“I told Carlos, ‘Mijo, you have to jump.’ He was so afraid that he wouldn’t move,” she said. “I looked into my son’s eyes, and I said, ‘Son, please trust me. Everything’s going to be all right.’

After they had both made it safely to the other side, they took just a few steps before the Border Patrol arrived. They were taken into custody and dropped off at “La Hielera”—The Icebox. There, Daniella was forced to sign papers she didn’t understand, and the officer who was present told her that the children would be taken to a shelter, then given up for adoption. Naturally, all the mothers were desperately frightened by this news.

Before leaving for court that same day, Daniella said goodbye to Carlos, unsure if they would ever see each other again. She told People Magazine that she held her son and said: “You’re a champion, Papa, and you’re always going to be in my heart.”

The mothers were not immediately told the whereabouts of their children. But five months after being moved to Eloy Detention Center in Arizona, Daniella learned that Carlos was in a New Jersey foster home.

A few months later, Daniella had her official court hearing. Her bail was posted at $30,000, and after filing an appeal to extend the bail deadline, Daniella was released from custody. She had been detained for 11 months.

The organization Immigrant Families Together had gathered the money for Daniella’s bail, and they helped her get back on her feet by providing her with food and clean clothes. They also took her to the airport to fly to Virginia, where Carlos had relocated to live with his uncle, her brother.

Daniella’s story isn’t unique—roughly 30,000 people are detained in the U.S. on a given day, and these numbers have seen major upticks throughout 2019. What makes Daniella’s story remarkable is her reunion with Carlos. Many families who have been separated at the border are not nearly as lucky.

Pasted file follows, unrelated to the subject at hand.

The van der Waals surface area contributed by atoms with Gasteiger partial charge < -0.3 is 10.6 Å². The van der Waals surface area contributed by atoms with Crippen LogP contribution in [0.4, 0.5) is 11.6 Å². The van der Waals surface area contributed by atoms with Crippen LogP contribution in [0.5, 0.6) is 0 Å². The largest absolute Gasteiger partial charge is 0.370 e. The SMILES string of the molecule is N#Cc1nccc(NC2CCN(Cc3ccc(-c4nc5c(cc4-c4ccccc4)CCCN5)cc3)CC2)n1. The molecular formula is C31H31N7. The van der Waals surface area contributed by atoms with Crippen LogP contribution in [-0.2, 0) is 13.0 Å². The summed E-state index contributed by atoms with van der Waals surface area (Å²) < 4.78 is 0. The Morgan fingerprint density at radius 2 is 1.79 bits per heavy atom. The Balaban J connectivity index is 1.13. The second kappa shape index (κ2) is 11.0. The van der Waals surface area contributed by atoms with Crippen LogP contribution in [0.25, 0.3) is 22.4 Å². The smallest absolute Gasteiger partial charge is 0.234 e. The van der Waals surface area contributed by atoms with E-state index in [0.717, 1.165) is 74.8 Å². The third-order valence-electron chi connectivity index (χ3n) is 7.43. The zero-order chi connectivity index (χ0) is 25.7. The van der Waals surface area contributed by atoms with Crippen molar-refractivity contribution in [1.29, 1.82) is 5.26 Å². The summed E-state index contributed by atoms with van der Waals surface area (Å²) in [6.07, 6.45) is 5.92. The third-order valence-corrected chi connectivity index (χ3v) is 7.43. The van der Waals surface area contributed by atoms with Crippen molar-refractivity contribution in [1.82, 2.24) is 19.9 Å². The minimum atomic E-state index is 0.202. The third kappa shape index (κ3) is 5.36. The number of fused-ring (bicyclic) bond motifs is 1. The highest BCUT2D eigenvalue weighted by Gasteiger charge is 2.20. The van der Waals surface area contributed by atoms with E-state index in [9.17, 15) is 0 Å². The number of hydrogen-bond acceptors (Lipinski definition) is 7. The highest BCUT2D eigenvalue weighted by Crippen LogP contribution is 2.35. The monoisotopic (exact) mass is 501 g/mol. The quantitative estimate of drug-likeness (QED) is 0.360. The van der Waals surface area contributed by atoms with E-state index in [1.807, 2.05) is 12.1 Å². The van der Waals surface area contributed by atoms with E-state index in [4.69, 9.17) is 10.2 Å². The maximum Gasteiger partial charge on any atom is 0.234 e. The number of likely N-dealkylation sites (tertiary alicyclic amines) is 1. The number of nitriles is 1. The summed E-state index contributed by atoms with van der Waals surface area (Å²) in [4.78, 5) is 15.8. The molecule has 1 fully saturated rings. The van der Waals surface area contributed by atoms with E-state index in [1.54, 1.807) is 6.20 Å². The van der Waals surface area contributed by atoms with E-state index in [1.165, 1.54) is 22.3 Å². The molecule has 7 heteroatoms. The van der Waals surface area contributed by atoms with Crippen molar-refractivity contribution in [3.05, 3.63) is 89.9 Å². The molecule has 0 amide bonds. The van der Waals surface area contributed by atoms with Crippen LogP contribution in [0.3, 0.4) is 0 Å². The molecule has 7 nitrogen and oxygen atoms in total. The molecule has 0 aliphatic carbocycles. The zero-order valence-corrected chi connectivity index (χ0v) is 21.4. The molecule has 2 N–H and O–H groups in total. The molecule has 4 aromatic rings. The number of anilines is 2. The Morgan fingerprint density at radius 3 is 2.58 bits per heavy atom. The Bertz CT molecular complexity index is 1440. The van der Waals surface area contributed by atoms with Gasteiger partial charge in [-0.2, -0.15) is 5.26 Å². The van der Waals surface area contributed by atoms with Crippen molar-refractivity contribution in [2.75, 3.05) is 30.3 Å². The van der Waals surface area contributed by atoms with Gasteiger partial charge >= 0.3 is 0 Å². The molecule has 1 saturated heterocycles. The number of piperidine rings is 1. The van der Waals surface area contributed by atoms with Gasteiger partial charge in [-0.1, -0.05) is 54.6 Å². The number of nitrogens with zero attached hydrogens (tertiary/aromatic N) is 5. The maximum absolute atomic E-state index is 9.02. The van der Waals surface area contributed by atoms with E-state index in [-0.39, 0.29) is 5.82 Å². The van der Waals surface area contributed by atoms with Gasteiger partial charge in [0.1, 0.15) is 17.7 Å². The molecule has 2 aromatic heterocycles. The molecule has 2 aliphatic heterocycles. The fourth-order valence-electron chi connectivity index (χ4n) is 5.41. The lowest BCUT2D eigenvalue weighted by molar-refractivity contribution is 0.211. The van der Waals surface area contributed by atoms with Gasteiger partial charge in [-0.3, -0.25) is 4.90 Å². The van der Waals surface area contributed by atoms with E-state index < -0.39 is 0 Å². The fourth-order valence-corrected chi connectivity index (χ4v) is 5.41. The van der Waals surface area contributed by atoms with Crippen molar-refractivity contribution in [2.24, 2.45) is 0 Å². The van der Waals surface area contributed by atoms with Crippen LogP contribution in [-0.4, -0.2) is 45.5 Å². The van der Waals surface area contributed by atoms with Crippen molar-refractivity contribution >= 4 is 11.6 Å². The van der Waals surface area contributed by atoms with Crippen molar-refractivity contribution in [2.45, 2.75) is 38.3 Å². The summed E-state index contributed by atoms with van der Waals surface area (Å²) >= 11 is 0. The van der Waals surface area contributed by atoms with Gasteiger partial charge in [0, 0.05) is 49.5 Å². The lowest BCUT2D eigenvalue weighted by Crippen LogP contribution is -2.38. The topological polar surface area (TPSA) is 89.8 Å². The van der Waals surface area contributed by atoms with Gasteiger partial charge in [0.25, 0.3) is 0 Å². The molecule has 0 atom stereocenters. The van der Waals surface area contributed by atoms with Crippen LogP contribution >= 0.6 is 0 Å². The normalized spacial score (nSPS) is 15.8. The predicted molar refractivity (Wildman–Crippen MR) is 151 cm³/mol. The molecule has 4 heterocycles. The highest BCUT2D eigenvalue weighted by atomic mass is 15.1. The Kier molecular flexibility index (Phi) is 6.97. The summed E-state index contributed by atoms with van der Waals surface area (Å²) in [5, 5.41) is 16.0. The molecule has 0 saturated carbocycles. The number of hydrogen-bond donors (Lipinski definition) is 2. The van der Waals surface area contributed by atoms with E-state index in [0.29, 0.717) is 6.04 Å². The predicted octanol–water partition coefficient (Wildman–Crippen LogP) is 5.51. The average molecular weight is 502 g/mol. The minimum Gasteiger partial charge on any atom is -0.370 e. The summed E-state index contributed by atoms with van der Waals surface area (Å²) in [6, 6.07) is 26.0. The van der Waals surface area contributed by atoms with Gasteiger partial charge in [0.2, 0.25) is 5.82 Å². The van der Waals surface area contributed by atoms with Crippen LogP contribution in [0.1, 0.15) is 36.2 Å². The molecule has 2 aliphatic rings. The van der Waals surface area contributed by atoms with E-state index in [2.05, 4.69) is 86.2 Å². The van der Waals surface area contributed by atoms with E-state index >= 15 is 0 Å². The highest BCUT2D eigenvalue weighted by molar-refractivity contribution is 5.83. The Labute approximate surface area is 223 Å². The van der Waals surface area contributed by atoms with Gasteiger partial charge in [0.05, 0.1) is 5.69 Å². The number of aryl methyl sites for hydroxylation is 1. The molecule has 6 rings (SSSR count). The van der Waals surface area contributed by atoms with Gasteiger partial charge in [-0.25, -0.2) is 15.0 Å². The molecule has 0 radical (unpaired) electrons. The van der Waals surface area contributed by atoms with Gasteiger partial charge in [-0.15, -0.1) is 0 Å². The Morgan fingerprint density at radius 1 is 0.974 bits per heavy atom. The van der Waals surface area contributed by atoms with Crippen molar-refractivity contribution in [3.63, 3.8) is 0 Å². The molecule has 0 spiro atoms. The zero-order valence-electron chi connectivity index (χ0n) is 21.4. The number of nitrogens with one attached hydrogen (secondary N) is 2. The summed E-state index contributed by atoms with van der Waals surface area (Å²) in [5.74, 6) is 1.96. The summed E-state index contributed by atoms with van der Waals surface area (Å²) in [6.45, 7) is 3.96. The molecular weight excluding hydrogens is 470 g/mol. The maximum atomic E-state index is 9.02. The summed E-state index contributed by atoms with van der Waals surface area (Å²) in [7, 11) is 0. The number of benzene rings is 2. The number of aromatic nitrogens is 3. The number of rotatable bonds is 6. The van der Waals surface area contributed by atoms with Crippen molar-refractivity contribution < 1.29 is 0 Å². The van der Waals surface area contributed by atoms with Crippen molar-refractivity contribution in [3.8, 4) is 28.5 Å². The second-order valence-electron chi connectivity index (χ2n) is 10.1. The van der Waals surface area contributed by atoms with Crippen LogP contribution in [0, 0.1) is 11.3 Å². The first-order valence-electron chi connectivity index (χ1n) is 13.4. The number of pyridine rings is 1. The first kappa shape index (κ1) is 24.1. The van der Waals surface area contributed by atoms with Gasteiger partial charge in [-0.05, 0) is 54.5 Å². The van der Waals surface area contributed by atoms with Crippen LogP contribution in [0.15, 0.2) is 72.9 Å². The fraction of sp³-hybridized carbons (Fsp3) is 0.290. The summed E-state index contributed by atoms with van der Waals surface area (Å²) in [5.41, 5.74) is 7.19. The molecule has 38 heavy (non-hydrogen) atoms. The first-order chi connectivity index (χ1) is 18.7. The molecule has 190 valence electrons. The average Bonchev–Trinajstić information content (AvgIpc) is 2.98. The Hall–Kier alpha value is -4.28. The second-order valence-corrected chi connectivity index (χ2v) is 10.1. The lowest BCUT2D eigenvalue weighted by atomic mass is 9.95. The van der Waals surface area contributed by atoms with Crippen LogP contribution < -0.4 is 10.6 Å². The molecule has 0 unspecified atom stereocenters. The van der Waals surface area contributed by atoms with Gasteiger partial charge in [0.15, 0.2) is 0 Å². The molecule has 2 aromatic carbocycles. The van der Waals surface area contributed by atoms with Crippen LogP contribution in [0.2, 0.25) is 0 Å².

While she and Carlos continue to deal with the psychological trauma of this experience, Daniella is grateful and focused on the future.

“Without the assistance from all the people that helped me, I wouldn’t be free,” said Daniella. “Now my only focus is my family, my son, starting a new life here in California . . . I don’t have to worry about being shot again or putting my son’s life in danger.”

Graphic New Video Of Migrant Teen’s Death Raises Questions About ICE Policies

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Graphic New Video Of Migrant Teen’s Death Raises Questions About ICE Policies

Family of Carlos Gregorio Hernandez Vasquez

When 16-year-old Guatemalan Carlos Gregorio Hernandez Vasquez died six days after arriving at South Texas processing center, Customs and Border Protection released their version of events. Now, an uncovered ProPublica video reveals a different version. 

When Carlos died in May, acting Customs and Border Protection commissioner John Sanders said an agent found Carlos “unresponsive” after checking on him. However, ProPublica acquired a video of Carlos’ last hours that dispute he was provided with adequate healthcare. 

Carlos is the sixth migrant under 18 years old to die in federal custody under the Trump administration, according to the New York Times. Here’s what really happened.

Hours before he died, Carlos had a fever of 103 degrees, according to records.

The day before he died, a nurse instructed authorities to check on the 16-year-old in a couple of hours and said he should be taken to the emergency room if his sickness worsened. They did not follow the orders. Carlos was diagnosed with the flu, fearing he would contaminate other migrants agents moved into a quarantine cell. The next morning another sick boy in the cell found him dead.

The video shows that Carlos was visibly incredibly ill. It shows that the only way you couldn’t have noticed this teenage boy needed urgent care was if you were willfully ignoring him.